\$ t - \$  # %%..#φ

p t - p  # ut -θ

" ut & " -θ

\$ u t &\$ -%% -θq u t &q

r φ()* (" & )* d+ t θ()* ut

Summar of A,1A9A,;1A modeling

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Summar of A,1A9A,;1A modeling*rocedures

4\$ 0erform *reliminar transformations (ifnecessary) to stabili>e variance over time

. Detrend ;and deseasonaliLeM the data (ifnecessary) to make the stationarityassumption look reasonable

Trend and seasonality are also characteri>edby A@?s that are sloly decaying and nearlyperiodic, respectively

The primary methods for achieving this areclassical decomposition, and differencing

Summar of A,1A9A,;1A modeling

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Summar of A,1A9A,;1A modeling

*rocedures

P\$ f the data looks nonstationary ithout a ell-defined trend or seasonality, an alternative tothe above option is to difference successi\$el 9 use A1 tests

N. Examine sam*le ACF & PACF to get an ideaof potential p 9 q values\$ or an A.(p)#2A(q),

the sample 0A@#A@ cuts off after lag p#q

O. Estimate the coefficients for the promisingmodels

Summar of A,1A9A,;1A modeling

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Summar of A,1A9A,;1A modeling*rocedures

O rom the fitted 23 models above, c/oose t/eone 0it/ smallest A;CC

= nspection of the standard errors of thecoefficients at the estimation stage, may revealthat some of them are not significant f so, su7set models can be fitted by constraining

these to be >ero at a second iteration of 23 estimation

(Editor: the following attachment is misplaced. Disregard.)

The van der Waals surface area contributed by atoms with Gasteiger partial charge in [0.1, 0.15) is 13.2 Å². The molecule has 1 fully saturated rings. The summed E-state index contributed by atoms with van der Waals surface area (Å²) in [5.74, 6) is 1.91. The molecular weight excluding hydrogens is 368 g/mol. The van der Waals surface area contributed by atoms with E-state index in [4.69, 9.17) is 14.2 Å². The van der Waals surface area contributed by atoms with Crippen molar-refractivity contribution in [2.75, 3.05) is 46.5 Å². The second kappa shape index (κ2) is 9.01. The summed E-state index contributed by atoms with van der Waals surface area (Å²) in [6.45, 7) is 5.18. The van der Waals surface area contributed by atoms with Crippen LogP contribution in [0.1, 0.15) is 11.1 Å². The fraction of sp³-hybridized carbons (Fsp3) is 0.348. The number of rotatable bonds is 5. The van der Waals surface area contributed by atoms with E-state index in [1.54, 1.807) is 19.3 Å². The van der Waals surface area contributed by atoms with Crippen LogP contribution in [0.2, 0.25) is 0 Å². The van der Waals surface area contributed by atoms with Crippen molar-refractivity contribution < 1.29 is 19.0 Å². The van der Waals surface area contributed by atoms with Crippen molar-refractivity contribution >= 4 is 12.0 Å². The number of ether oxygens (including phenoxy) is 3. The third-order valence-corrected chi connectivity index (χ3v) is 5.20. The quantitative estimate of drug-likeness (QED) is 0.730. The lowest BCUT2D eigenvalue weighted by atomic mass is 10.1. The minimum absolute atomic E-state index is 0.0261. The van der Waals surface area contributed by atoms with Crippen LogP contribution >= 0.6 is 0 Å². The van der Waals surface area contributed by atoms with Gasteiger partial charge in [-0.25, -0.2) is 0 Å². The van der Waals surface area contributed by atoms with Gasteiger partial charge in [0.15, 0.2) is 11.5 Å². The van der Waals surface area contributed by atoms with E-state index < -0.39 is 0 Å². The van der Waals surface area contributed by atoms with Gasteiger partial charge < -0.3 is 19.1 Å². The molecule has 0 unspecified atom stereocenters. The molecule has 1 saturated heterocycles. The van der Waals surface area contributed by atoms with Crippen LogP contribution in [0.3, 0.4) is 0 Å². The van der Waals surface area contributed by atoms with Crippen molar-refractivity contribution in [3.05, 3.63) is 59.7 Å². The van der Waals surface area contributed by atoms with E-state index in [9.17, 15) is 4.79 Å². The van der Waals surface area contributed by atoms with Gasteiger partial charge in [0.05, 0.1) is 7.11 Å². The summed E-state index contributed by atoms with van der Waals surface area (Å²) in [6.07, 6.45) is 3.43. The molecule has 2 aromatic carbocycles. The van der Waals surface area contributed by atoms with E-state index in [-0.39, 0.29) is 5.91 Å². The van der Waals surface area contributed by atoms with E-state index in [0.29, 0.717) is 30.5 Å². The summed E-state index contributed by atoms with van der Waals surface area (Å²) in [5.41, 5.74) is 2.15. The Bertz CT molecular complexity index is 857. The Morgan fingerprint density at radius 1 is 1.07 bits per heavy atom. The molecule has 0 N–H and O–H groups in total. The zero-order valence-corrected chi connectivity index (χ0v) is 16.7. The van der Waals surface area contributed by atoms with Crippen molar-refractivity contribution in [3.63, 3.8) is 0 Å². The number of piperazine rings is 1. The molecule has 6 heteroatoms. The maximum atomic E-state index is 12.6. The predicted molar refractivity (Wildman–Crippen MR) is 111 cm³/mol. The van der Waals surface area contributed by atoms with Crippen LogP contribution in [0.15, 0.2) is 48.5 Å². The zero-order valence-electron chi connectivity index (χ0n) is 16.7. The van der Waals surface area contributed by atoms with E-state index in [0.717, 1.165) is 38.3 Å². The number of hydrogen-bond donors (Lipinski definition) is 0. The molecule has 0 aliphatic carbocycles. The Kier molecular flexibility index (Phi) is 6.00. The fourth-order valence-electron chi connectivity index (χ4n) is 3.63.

N @heck the candidate models for goodness-of-fit by e!amining their residuals\$ This involves inspecting their A@#0A@ for departures

from 5, and by carrying out the formal 5hypothesis tests

S l t f A,;1A d l

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Seasonal *art of A,;1A model

• The seasonal part of an A.2A model has the same

structure as the non-seasonal part" it may have an A.factor, an 2A factor, and#or an order of differencing

• n the seasonal part of the model, all of these factorsoperate across multiples of lag s (the number of periods in

a season)•  A seasonal A.2A model is classified as an A.2A(0,1,Q)

model, here 0&number of seasonal autoregressive(CA.) terms, 1&number of seasonal differences,Q&number of seasonal moving average (C2A) terms

• n identifying a seasonal model, the first  step is todetermine hether or not a seasonal difference is needed,in addition to or perhaps instead of a non-seasonaldifference

Seasonal *art of A,;1A model

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Seasonal *art of A,;1A model

%   he seasonal models ARIMA (&, ', which are not

stationar# "\$t homogeno\$s of degree ' can "e

e!pressed as

t  Φ" t - s # Φ\$  t - \$s  # %%..# Φp t & p s #δ# ut - Θ"ut & s - Θ\$ ut &\$ s-%.

Φp ()s* (" & )s* , + t  δ # Θ ()s* ut